On another standout number, Moreno gave an emotional, haunting performance of “The Weed Smoker’s Dream”, interrupted only by an equally strong trombone solo from Elizabeth Lea. Throughout the show, the horns from Lea and saxophonist/clarinetist Vincent Henry were remarkable – and reminders of just how good live blues and jazz can be.

Other highlights came with the very fun cover of Lead Belly’s “You Don’t Know My Mind” and Hoagy Carmichael’s “Lazy River”. The latter was stripped down, featuring Laurie on guitar and vocals and accompanied by three members of the Copper Bottom Band. The band stole the number as they chimed in for harmonies and humourous interjections.

It is clear that Laurie knows his place on the stage and treats the show like he’s a kid with keys to the candy factory. It’s endearing rather than obnoxious – and I’m not sure many people would be able to pull that off. Again, self-deprecation helps. Whenever Laurie was next up on vocals, he’d preface his performance by saying things like: “What sort of an idiot would sing after that? The best thing I can do is try to put as much distance between this and that, so you’ve forgotten what good singing sounds like.”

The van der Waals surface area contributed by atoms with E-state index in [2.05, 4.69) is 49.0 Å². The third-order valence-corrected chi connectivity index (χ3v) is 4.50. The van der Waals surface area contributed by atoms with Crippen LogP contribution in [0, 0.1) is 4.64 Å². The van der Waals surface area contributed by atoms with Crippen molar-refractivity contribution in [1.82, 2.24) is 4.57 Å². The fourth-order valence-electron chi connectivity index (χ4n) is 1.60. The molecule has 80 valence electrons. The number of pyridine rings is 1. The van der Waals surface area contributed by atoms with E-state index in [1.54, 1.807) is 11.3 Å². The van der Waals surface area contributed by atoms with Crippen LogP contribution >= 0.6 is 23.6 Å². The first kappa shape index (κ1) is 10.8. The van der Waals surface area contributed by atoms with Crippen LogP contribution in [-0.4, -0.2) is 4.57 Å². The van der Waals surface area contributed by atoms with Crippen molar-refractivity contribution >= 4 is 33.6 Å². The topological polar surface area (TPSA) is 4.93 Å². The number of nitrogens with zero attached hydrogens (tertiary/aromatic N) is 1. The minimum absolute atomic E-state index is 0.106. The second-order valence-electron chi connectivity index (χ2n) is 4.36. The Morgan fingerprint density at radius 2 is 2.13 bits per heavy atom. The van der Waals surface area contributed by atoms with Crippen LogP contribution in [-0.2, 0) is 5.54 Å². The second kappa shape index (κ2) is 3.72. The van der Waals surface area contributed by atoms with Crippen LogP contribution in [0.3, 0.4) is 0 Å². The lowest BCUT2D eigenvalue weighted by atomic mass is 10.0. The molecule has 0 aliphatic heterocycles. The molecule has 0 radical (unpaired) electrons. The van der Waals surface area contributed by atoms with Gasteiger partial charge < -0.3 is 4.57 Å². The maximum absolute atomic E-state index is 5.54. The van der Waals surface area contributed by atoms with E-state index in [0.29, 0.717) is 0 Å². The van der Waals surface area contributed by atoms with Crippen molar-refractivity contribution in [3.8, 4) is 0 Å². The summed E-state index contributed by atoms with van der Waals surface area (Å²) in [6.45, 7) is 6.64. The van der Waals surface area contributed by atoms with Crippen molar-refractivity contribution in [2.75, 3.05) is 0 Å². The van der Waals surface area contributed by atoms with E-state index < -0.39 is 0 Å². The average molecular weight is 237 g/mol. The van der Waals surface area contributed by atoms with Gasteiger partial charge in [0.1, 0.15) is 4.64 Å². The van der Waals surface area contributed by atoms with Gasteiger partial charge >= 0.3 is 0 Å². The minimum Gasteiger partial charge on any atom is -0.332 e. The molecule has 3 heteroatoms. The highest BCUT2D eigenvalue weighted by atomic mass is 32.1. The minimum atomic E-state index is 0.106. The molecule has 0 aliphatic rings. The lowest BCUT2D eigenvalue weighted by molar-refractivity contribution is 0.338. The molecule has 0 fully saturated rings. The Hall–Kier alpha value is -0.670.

Laurie also tried his hand at a Professor Longhair number and an Elvis Presley cover of “Mystery Train”, before ultimately ending his second encore with another big effort: The Jungle Book’s “I Wan’na Be Like You (The Monkey Song)”. After a marathon set of two-and-a-half hours, it’s hard to imagine anyone in the Toronto audience was left wanting (or expecting) more.

Besides the banter and the entertaining show, to Laurie’s credit he’s pulling in a lot of attention to this genre of music. It’s hard to imagine many blues musicians are able to draw this kind of a turnout. Laurie’s found a project he’s engaged with and surrounded himself with talented musicians that can play off of his strengths and weaknesses. It maybe doesn’t come as easy to him as it does to the rest of the band, but thanks to charm and spurred on by shots of whisky, Hugh Laurie makes for one heck of an entertaining night.

Thanks to Live Nation for media access.